Providing an electric vehicle charging point finally became a mandatory obligation of motorway service areas in 2017. The announcement came with much government fanfare, even though just about every motorway service area already had one. In fact not only did most motorway service areas already have one, but Little Chef had already created a network of about 80 chargers which covered many major A-roads, and would go on to outlive their brand.

In March 2019, Highways England awarded BP Chargemaster and Swarco a £2.8million contract to install new charging points at public locations close to the major road network.

At the start of 2020, Roadchef, Welcome Break and BP were all quoted criticising the UK's electricity infrastructure, which they said was hindering their roll-out of charging facilities.

What was called "Britain's first electric forecourt" opened in December 2020. GRIDSERVE at Braintree is effectively a normal major road service area, but with various types of electric charger instead of fuel pumps. With GRIDSERVE planning more sites, this is likely to encourage operators to step up a gear, and indeed MFG soon started building their own equivalents. For example at Colne Valley, Welcome Break have already committed to building 100 charging points (brand not known), way above the dozen-or-so that they usually provide.

Government Intervention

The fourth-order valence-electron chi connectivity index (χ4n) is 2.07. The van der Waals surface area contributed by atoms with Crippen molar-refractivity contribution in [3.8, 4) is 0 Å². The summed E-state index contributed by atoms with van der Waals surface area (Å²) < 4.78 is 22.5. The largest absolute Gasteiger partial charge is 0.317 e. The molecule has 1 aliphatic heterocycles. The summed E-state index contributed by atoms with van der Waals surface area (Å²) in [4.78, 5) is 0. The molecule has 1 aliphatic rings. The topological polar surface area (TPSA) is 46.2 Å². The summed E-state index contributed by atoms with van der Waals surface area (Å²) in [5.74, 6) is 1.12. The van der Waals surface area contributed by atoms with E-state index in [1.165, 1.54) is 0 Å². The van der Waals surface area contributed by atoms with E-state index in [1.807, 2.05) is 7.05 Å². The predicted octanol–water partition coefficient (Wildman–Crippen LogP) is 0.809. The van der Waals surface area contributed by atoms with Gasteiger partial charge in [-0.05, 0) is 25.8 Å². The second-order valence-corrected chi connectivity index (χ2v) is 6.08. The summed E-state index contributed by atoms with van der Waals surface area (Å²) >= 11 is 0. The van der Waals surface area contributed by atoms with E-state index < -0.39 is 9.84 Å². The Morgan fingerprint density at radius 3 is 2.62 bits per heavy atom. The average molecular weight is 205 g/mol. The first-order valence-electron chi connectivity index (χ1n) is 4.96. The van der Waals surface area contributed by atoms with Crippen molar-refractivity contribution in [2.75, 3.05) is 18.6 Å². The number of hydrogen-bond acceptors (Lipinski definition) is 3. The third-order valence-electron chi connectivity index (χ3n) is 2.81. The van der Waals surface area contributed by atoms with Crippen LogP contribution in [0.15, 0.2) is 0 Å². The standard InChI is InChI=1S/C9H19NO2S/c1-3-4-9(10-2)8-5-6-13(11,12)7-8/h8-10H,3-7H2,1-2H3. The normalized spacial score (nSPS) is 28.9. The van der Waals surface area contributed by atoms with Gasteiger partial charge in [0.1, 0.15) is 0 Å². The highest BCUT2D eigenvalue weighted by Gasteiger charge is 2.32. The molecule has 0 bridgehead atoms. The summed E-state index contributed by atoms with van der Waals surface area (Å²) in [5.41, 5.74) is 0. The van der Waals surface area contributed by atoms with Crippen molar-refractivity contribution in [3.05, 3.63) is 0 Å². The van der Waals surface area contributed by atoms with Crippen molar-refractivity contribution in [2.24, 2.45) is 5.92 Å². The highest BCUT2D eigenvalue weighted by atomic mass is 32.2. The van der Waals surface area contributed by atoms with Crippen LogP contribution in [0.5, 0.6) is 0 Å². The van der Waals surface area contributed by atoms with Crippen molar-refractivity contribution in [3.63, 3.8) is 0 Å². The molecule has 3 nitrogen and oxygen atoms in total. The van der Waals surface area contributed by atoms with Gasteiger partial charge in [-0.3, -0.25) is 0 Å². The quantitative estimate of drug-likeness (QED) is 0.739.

In March 2021, Transport Minister Rachel Maclean told that the British government would be spending nearly £1 billion on improving the electric vehicle chargers on main roads. She said every motorway service area would have at least six rapid chargers by 2023, and that there would be 6,000 chargers across the major road network by 2030. These would be available to all road users with a contactless payment card, and the companies provided them would be contractually bound to provide a service that works at least 99% of the time, and to provide a 24 hour customer support line.

Although it wasn't stated explicitly, most electric vehicle drivers have interpreted this as being an end to Ecotricity's dominance of the motorway network. The minister's comments also suggested that the government's policy of allowing the private sector to decide what's needed hadn't worked, and that they now believe they have to intervene.

While the government's enthusiasm is undoubtedly good news for electric vehicle drivers, there is always a pinch of salt required when dealing with government commitments. Some electric vehicle driver also suggested that six chargers may not be enough in 2023. Moto have said they are aiming to hit this target for most of their network before 2022.

Ecotricity formally sold their 'Electric Highway' network of motorway charging points to GRIDSERVE in June 2021. Ecotricity said the sale would allow GRIDSERVE to invest in the network, and to expand it in line with the government's expectations. GRIDSERVE had already been upgraded many of Ecotricity's chargers, and were now looking to refurbish the whole network. This process included working closely with Moto, who heralded the opening of their site at Rugby as being a landmark moment for electric vehicle charging.

The UK's Competition and Markets Authority announced in July 2021 that they would be investigating the exclusivity arrangement between the Electric Highway and Moto, Roadchef and Extra. They also advised that the government's charger upgrade funding should only be provided on condition that motorists are offered more choice. This resulted in GRIDSERVE announcing that they would no longer enforce their exclusivity arrangements after 2026.

A further intervention was announced in November 2021, when National Highways announced they would be investing £11m in energy storage systems, which would reinforce the electricity supply at up to 20 service areas that are experiencing issues with their energy connection.